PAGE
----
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Julia Friedrichs
The Risk of Poverty from Work

At first glance, cleaners, freelancers, care workers and sales staff have little in common, but for all of them it is becoming increasingly difficult to make a living from their work. Julia Friedrichs portrays people who are struggling to survive. She asks about the causes of the social upheavals – and calls for a new class consciousness.

By Marit Borcherding

Friedrichs: Working Class © Berlin Verlag There was a lot of clapping on balconies and at open windows during the first lockdown in the spring of 2020: for nurses, for supermarket cashiers and parcel delivery workers. But what was the effect of these media-hyped acts? The people applauding felt good about themselves, while the aforementioned occupational groups, described as essential workers, are still working long, hard hours today without any prospects of adequate pay.


The coronavirus pandemic and the extreme situations it caused have only made something overly clear and public that has long been a social fact in this country: “Since 2010, the inequality of annual incomes in Germany has been increasing again. The wages and salaries of the wealthiest 10 percent are rising in particular. Over the last three decades the poorest third has ... profited little from growth in Germany or even lost out. Nevertheless ... taxes were lowered for the upper third of incomes, and raised significantly for the lower half.” In her book Working Class, the multi-award-winning journalist Julia Friedrichs has impressively worked out how the soberly presented statistical findings affect the lives of this lower half on a daily basis. Her interviews conducted over a long period of time – for example with Said, the underground cleaner; with Alexandra, the freelance music teacher; with Rüdiger, the ex-department store employee – all too forcefully confirm the subtitle of this book: Why we need work we can live off.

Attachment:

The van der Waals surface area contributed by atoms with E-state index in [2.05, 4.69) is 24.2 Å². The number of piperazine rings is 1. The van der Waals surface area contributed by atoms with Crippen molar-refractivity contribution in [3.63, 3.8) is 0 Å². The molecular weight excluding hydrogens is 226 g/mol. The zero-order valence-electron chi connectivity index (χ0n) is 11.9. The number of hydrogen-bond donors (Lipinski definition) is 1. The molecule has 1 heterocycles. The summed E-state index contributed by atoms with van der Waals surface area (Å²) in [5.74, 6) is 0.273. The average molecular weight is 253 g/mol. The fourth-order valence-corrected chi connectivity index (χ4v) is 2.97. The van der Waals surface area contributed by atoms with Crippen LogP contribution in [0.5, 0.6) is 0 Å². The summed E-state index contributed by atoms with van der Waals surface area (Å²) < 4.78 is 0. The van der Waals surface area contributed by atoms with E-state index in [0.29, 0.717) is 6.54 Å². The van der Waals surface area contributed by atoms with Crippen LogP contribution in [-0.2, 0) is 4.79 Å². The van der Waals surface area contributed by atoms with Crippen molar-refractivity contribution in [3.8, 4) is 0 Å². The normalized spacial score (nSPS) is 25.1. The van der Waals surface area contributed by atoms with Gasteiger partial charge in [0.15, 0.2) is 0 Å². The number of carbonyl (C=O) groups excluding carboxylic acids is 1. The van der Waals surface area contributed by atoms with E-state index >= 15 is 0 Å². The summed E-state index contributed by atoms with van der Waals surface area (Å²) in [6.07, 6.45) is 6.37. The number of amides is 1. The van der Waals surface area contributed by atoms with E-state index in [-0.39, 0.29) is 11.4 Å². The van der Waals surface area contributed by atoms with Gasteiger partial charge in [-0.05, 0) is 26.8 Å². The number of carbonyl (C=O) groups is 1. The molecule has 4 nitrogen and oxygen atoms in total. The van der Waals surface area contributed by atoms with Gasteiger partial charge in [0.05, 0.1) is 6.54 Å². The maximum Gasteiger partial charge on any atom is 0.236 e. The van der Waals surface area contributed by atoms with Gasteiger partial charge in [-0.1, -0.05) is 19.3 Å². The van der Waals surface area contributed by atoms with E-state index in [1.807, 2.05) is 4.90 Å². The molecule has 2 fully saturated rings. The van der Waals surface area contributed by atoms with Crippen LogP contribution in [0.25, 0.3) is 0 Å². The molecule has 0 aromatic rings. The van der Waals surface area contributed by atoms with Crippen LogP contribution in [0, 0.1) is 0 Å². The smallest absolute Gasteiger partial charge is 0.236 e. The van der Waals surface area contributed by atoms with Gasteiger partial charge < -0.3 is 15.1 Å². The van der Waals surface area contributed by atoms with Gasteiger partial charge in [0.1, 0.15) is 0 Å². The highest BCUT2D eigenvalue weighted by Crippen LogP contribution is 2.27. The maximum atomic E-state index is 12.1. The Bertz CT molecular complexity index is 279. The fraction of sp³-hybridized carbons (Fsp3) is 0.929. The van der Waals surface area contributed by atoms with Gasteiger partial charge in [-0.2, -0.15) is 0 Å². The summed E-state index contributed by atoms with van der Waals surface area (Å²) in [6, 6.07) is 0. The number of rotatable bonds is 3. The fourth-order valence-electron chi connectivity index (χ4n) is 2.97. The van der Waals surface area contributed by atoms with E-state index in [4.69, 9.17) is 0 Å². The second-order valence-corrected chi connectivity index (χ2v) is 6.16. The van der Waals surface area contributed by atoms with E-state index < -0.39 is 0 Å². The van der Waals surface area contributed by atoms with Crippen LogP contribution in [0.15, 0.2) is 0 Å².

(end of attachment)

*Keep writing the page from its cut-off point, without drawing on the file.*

Why it’s become so much more difficult to find employment that makes a good life possible is obvious to Julia Friedrichs. She uses various sources and forms of presentation – results from scholarly studies, analyses, interviews with experts and those “affected” as well as essay-like reflections to impressively and comprehensibly reveal the causes for the social upheaval since the 2000s: rising social security contributions, exploding rents, an increase in temporary jobs, outsourcing, falling wages, the lack of promise of advancement, no possibility to save money let alone build assets.

In contrast – and this is also the focus of the journalist’s analysis – there is a class of well-situated people who, in the 1970s and 1980s of “old West Germany,” entered professional careers, something that was still seamlessly possible at that time, as well as an increasing number of people who are and remain affluent, if not rich, thanks to rising returns on capital. These fortunes will continue to rise because capital tends not to be touched, even in times of crisis, while the state finances itself primarily through (ever higher) taxes on labour and consumption. And, “So far, every government prefers to sacrifice the pension rights of the younger generation instead of forcing the wealthy among the older generation to exercise moderation.”


Julia Friedrichs goes beyond a mere stocktaking to formulate the necessity to fight for better conditions not only as an affected individual alone and separate from other marginalised groups, but to make a joint effort. However, according to Friedrichs in an interview with Freitag, this requires a unifying awareness from which political power can grow, not only in election years. This takes us back to the title of the book: “Working Class” is meant to be understood as a programme: “My use of the term “working class,” which is also less used in English-speaking countries, follows the US economists Emmanuel Saez and Gabriel Zucman, who used it to describe people who have to live from their work alone. In Germany, this affects 50 percent of the population. ... The risk-producing changes in the labour market ... are something that basically connects everyone, from the unskilled to the best-educated. ... It would therefore also be possible to build a mutual awareness, the more we talk about things and point out the connecting mechanisms.”

Thus strengthened, it would be possible to work towards options that could at least initiate a reversal of the trend: Julia Friedrichs mentions, for example, raising the minimum wage, setting up a sovereign wealth fund or the model of a social inheritance. This would undoubtedly serve the cleaner Said more sustainably than the 20-euro voucher he received as a “bonus” for his work during the pandemic.

Logo Rosinenpicker © Goethe-Institut / Illustration: Tobias Schrank Julia Friedrichs: Working Class. Warum wir Arbeit brauchen, von der wir leben können
Berlin: Berlin Verlag, 2021, 320 p.
ISBN: 978-3-8270-1426-9